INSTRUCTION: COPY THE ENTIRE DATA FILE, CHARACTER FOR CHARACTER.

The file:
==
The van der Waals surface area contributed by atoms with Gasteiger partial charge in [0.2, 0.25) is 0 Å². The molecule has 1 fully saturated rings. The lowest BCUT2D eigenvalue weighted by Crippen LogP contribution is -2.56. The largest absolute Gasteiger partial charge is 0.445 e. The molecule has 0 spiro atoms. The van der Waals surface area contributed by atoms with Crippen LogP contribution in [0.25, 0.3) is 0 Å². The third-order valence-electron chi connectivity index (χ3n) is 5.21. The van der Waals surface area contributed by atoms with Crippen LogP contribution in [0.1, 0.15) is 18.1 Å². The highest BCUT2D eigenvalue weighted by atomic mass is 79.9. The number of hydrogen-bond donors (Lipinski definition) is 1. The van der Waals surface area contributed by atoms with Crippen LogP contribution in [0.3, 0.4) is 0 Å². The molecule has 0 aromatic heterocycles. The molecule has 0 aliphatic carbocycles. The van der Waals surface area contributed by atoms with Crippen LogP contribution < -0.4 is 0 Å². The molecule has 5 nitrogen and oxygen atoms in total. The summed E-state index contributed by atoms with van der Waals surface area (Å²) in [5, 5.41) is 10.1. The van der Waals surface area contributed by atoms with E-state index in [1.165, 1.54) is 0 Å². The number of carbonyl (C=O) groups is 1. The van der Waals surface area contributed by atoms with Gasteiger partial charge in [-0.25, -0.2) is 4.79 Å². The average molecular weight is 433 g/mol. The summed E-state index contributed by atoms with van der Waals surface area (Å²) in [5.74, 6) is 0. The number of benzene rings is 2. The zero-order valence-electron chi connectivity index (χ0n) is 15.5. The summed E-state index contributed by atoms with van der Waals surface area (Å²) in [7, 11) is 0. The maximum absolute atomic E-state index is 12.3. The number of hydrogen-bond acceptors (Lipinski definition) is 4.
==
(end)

The van der Waals surface area contributed by atoms with Gasteiger partial charge in [0.2, 0.25) is 0 Å². The molecule has 1 fully saturated rings. The lowest BCUT2D eigenvalue weighted by Crippen LogP contribution is -2.56. The largest absolute Gasteiger partial charge is 0.445 e. The molecule has 0 spiro atoms. The van der Waals surface area contributed by atoms with Crippen LogP contribution in [0.25, 0.3) is 0 Å². The third-order valence-electron chi connectivity index (χ3n) is 5.21. The van der Waals surface area contributed by atoms with Crippen LogP contribution in [0.1, 0.15) is 18.1 Å². The highest BCUT2D eigenvalue weighted by atomic mass is 79.9. The number of hydrogen-bond donors (Lipinski definition) is 1. The van der Waals surface area contributed by atoms with Crippen LogP contribution in [0.3, 0.4) is 0 Å². The molecule has 0 aromatic heterocycles. The molecule has 0 aliphatic carbocycles. The van der Waals surface area contributed by atoms with Crippen LogP contribution < -0.4 is 0 Å². The molecule has 5 nitrogen and oxygen atoms in total. The summed E-state index contributed by atoms with van der Waals surface area (Å²) in [5, 5.41) is 10.1. The van der Waals surface area contributed by atoms with E-state index in [1.165, 1.54) is 0 Å². The number of carbonyl (C=O) groups is 1. The van der Waals surface area contributed by atoms with Gasteiger partial charge in [-0.25, -0.2) is 4.79 Å². The average molecular weight is 433 g/mol. The summed E-state index contributed by atoms with van der Waals surface area (Å²) in [5.74, 6) is 0. The number of benzene rings is 2. The zero-order valence-electron chi connectivity index (χ0n) is 15.5. The summed E-state index contributed by atoms with van der Waals surface area (Å²) in [7, 11) is 0. The maximum absolute atomic E-state index is 12.3. The number of hydrogen-bond acceptors (Lipinski definition) is 4.